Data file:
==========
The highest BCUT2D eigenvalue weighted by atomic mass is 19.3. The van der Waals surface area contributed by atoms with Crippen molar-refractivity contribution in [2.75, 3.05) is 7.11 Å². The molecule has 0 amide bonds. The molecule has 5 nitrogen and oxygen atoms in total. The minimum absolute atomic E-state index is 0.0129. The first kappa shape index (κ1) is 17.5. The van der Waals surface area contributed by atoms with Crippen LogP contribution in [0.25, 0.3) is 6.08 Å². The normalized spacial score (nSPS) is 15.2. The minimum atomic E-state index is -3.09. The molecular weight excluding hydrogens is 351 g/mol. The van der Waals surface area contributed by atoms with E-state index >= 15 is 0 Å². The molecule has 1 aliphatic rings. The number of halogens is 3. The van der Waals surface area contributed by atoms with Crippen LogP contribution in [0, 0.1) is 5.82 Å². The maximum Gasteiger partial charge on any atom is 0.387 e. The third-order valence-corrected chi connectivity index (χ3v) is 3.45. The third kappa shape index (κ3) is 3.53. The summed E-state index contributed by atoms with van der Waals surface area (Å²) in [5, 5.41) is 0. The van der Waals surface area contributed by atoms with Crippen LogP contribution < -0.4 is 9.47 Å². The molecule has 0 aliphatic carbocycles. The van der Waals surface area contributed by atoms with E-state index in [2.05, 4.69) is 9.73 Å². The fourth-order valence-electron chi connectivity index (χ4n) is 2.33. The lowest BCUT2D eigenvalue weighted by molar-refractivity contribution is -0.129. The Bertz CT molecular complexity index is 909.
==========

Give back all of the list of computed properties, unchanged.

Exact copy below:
The highest BCUT2D eigenvalue weighted by atomic mass is 19.3. The van der Waals surface area contributed by atoms with Crippen molar-refractivity contribution in [2.75, 3.05) is 7.11 Å². The molecule has 0 amide bonds. The molecule has 5 nitrogen and oxygen atoms in total. The minimum absolute atomic E-state index is 0.0129. The first kappa shape index (κ1) is 17.5. The van der Waals surface area contributed by atoms with Crippen LogP contribution in [0.25, 0.3) is 6.08 Å². The normalized spacial score (nSPS) is 15.2. The minimum atomic E-state index is -3.09. The molecular weight excluding hydrogens is 351 g/mol. The van der Waals surface area contributed by atoms with E-state index >= 15 is 0 Å². The molecule has 1 aliphatic rings. The number of halogens is 3. The van der Waals surface area contributed by atoms with Crippen LogP contribution in [0, 0.1) is 5.82 Å². The maximum Gasteiger partial charge on any atom is 0.387 e. The third-order valence-corrected chi connectivity index (χ3v) is 3.45. The third kappa shape index (κ3) is 3.53. The summed E-state index contributed by atoms with van der Waals surface area (Å²) in [5, 5.41) is 0. The van der Waals surface area contributed by atoms with Crippen LogP contribution < -0.4 is 9.47 Å². The molecule has 0 aliphatic carbocycles. The van der Waals surface area contributed by atoms with E-state index in [2.05, 4.69) is 9.73 Å². The fourth-order valence-electron chi connectivity index (χ4n) is 2.33. The lowest BCUT2D eigenvalue weighted by molar-refractivity contribution is -0.129. The Bertz CT molecular complexity index is 909.